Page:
Learn how to load one or files in bulk with a script.
Estimated reading time: 5 minutes

If you need to load data from multiple CSV files, create a script to automate the process. You can also use a similar script to automate recurring data feeds.

Understand how to create a script

The data loading script is a text file that contains all the calls to tsload for loading the data from your CSV files.

The example script shown here uses the cat command to read the data file, and pipes it to tsload. When creating and testing your script, you may wish to replace each cat with cat -10, to load only the first ten lines of each file. This allows you to quickly run a test of your script. When the test succeeds for all the data files, you can then remove each -10, so the complete files will load when you run the script again.

  1. Log in to the Linux shell using SSH.
  2. Navigate to the directory that contains your CSV files and open a new file in a text editor.
  3. Type in the commands to load the data.

    This example shows commands to load three files:

     cat Players.csv | tsload
        --target_database baseball --target_table "players"
        --empty_target --field_separator ","
        --max_ignored_rows 10 --bad_records_file bad_records.txt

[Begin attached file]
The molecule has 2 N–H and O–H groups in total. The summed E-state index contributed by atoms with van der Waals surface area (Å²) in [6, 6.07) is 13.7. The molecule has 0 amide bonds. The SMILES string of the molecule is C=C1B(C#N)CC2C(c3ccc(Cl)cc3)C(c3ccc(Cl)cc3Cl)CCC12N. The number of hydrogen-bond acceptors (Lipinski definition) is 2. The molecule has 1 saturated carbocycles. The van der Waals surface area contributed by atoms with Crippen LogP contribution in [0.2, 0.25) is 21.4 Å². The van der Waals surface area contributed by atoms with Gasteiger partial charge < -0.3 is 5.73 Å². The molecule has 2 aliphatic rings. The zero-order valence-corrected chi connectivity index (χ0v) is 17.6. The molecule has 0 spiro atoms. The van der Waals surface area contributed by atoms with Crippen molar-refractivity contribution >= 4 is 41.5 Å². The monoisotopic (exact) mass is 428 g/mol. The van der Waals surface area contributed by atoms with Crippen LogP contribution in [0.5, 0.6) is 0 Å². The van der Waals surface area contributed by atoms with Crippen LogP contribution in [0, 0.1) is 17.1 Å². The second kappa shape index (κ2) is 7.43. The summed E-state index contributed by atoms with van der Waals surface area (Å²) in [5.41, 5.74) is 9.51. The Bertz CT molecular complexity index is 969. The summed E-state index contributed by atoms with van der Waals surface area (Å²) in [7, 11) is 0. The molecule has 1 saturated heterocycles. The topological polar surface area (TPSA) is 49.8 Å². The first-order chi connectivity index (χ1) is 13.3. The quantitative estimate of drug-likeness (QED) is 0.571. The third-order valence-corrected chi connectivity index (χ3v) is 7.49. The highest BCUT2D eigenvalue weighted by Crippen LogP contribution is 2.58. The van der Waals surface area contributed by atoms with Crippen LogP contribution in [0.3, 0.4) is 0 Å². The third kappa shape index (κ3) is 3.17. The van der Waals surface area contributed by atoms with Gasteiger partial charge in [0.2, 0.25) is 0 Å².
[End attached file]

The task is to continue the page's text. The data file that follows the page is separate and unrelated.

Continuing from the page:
--has_header_row --alsologtostderr --null_value ""
    
     cat AllstarFull.csv | tsload
        --target_database baseball --target_table "allstarfull"
        --empty_target --field_separator ","
        --max_ignored_rows 10 --bad_records_file bad_records.txt
        --has_header_row --alsologtostderr --null_value ""
    
     cat Appearances.csv | tsload
        --target_database baseball --target_table "appearances"
        --empty_target --field_separator ","
        --max_ignored_rows 10 --bad_records_file bad_records.txt
        --has_header_row --alsologtostderr --null_value ""
    
  4. Save the file.
  5. Run the script:

     $ ./load_baseball_data.sh
    

Loading data efficiently

If you have a very large data file that takes a long time to load, you can reduce the load time by splitting it up into multiple files and loading them in parallel using multiple invocations of tsload. If the size of any of your data files is greater than 50 million rows, running tsload in parallel can reduce the load time significantly.